Which Joe gave his name to ‘sloppy joes’? We look at five interesting sandwiches and their lexical origins.
Talk at tedious length about (something):‘the government banged on about competition and the free market’
- ‘It's something I have been banging on about for years, and is now built into Typepad but hasn't taken off.’
- ‘Off he toddles in his kilt to the British Day he's been banging on about.’
- ‘I DO wish Michael Wills would stop banging on about how much extra money his lords and masters have supposedly ploughed into Swindon.’
- ‘It's taken Jamie Oliver just four TV programmes to bring home the message Vivienne has been banging on about for 20 years.’
- ‘Unlike Kyle, who is smarminess personified and constantly bangs on about how much of a perfect family man he is, US presenters will parade their wounds for applause.’
- ‘But, as I say, no point in banging on about that now.’
- ‘This is what Tom Hunter bangs on about and I agree with him.’
- ‘So why on earth am I banging on about all this in January, when the contest isn't even taking place until May 22?’
- ‘Indeed, he was much more savvy, allowing his music to soundtrack car adverts while still banging on about how evil cars are.’
- ‘Cut to Donald, his face a picture of bafflement, who clearly hadn't a clue what Nasty Alex was banging on about.’
- ‘The media's finally picking up on the petty and heavy-handed restrictions in place here in Athens that I've been banging on about since I arrived.’
- ‘‘I need to get on and write this book that I keep banging on about,’ she says.’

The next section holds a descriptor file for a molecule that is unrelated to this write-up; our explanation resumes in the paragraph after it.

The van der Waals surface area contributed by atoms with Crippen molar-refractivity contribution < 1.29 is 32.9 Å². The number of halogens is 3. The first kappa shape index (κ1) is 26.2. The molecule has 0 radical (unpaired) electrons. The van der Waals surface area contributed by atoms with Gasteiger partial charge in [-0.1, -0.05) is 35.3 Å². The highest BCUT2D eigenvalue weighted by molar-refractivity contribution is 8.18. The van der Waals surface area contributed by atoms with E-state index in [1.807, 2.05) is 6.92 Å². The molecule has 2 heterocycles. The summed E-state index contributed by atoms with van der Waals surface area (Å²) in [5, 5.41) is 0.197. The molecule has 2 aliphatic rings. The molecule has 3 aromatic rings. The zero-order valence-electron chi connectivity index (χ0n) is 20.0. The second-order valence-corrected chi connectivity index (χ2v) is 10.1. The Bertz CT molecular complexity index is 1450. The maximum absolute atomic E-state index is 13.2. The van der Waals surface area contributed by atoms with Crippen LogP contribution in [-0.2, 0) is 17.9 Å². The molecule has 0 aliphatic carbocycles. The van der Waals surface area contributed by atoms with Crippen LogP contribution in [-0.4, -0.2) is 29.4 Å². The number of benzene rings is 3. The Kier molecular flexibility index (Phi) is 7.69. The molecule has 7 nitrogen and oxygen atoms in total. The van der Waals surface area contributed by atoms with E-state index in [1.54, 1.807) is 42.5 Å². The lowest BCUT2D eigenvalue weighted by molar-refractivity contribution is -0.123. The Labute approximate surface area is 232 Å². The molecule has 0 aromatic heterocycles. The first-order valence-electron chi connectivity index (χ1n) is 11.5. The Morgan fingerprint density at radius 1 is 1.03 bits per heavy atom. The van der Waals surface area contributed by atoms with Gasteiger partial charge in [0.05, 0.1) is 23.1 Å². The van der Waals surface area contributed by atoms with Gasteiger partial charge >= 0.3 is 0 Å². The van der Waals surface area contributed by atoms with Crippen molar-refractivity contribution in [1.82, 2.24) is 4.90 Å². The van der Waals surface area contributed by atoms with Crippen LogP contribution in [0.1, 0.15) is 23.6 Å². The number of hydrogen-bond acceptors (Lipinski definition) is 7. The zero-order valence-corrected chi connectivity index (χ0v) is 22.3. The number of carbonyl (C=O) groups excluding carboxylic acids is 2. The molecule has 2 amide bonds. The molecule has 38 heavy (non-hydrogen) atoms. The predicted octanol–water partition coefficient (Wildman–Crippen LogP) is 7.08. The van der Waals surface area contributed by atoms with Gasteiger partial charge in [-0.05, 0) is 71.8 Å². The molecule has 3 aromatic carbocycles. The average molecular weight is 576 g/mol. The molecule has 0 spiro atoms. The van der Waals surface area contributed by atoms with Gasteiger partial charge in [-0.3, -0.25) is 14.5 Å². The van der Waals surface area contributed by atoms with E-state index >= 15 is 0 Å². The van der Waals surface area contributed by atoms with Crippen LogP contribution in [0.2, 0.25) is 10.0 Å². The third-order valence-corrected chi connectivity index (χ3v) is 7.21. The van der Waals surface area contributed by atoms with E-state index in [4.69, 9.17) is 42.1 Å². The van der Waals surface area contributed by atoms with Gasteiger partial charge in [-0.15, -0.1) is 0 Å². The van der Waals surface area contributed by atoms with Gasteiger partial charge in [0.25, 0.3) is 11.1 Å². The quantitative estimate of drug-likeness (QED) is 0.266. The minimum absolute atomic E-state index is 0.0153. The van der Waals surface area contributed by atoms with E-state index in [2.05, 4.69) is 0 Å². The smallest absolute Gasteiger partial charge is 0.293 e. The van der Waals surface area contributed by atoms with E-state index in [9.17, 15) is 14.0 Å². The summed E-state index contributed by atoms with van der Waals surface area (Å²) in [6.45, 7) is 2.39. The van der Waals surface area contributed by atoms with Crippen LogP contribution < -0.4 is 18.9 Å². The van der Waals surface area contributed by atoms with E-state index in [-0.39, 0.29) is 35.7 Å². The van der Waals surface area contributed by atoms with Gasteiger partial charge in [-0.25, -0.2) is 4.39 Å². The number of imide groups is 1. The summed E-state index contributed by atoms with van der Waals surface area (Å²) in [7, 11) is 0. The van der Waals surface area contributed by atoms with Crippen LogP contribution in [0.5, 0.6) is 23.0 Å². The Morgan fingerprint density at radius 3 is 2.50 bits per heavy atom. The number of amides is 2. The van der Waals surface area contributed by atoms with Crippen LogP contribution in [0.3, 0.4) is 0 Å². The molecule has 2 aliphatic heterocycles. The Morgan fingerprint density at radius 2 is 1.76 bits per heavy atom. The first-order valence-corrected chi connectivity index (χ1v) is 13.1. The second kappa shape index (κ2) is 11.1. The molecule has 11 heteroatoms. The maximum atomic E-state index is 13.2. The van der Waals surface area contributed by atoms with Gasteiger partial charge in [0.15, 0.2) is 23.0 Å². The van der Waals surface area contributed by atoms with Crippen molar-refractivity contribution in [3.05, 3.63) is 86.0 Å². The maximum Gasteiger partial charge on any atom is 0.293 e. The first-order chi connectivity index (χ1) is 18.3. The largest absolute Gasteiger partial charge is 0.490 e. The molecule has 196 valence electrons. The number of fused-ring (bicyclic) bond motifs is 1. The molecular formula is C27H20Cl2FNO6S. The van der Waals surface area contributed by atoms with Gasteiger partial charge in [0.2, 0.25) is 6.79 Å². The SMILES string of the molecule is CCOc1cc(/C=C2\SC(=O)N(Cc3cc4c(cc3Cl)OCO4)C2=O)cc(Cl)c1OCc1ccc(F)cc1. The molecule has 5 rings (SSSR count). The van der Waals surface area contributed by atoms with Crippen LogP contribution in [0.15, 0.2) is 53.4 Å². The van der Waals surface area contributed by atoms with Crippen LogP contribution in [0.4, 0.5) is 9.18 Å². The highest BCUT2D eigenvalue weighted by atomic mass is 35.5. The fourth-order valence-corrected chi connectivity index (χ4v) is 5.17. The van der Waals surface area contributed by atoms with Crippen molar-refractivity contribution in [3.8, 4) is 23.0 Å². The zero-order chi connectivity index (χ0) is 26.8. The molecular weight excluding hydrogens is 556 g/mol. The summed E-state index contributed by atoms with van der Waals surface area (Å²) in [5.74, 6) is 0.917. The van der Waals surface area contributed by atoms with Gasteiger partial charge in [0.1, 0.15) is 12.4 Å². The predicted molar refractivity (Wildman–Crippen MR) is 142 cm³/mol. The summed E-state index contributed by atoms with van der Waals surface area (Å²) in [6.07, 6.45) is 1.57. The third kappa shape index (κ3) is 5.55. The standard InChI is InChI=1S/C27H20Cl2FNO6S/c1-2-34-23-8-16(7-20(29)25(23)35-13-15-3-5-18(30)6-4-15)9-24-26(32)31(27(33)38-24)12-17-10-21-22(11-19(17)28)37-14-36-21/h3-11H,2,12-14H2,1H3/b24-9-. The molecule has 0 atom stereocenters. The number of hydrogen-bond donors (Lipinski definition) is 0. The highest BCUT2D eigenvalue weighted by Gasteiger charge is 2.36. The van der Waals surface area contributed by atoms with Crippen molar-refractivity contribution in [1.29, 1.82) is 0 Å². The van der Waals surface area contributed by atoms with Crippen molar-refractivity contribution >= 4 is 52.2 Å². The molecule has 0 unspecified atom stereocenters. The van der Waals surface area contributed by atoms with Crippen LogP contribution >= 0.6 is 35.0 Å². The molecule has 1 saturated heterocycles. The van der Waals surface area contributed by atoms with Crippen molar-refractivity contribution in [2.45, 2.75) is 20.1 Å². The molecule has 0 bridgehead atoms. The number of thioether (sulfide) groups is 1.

- ‘While we took in the gig, it was clear that the potential we heard on the brilliant demo CD we keep banging on about, is more than potential: it is nascent greatness.’
- ‘She's got this Westlife fixation and she's forever banging on about how great they are and how much she loves them.’
- ‘If you ever happen to meet Brian Walsh, there's no point in banging on about that great documentary you saw on RTE last night.’
- ‘Currall bangs on about how you are always there for him, you have great dress sense and a great record collection, and that you hang out with the coolest people.’
- ‘Her internal monologues, the bits where she bangs on about how good she is and how she wants to live a full rich life and see plays and make people better, are the book's weakest links.’
- ‘What Taylor-Wood is banging on about in her unspontaneous, artless, emotional way is that the tears may well be controlled, ambiguous or dishonest.’
- ‘Apologies to those who don't know what I'm banging on about.’
- ‘Mind you, having said all this: sometimes, in all honesty, I haven't got the faintest idea what they're banging on about.’
We take a look at several popular, though confusing, punctuation marks.
From Afghanistan to Zimbabwe, discover surprising and intriguing language facts from around the globe.
The definitions of ‘buddy’ and ‘bro’ in the OED have recently been revised. We explore their history and increase in popularity.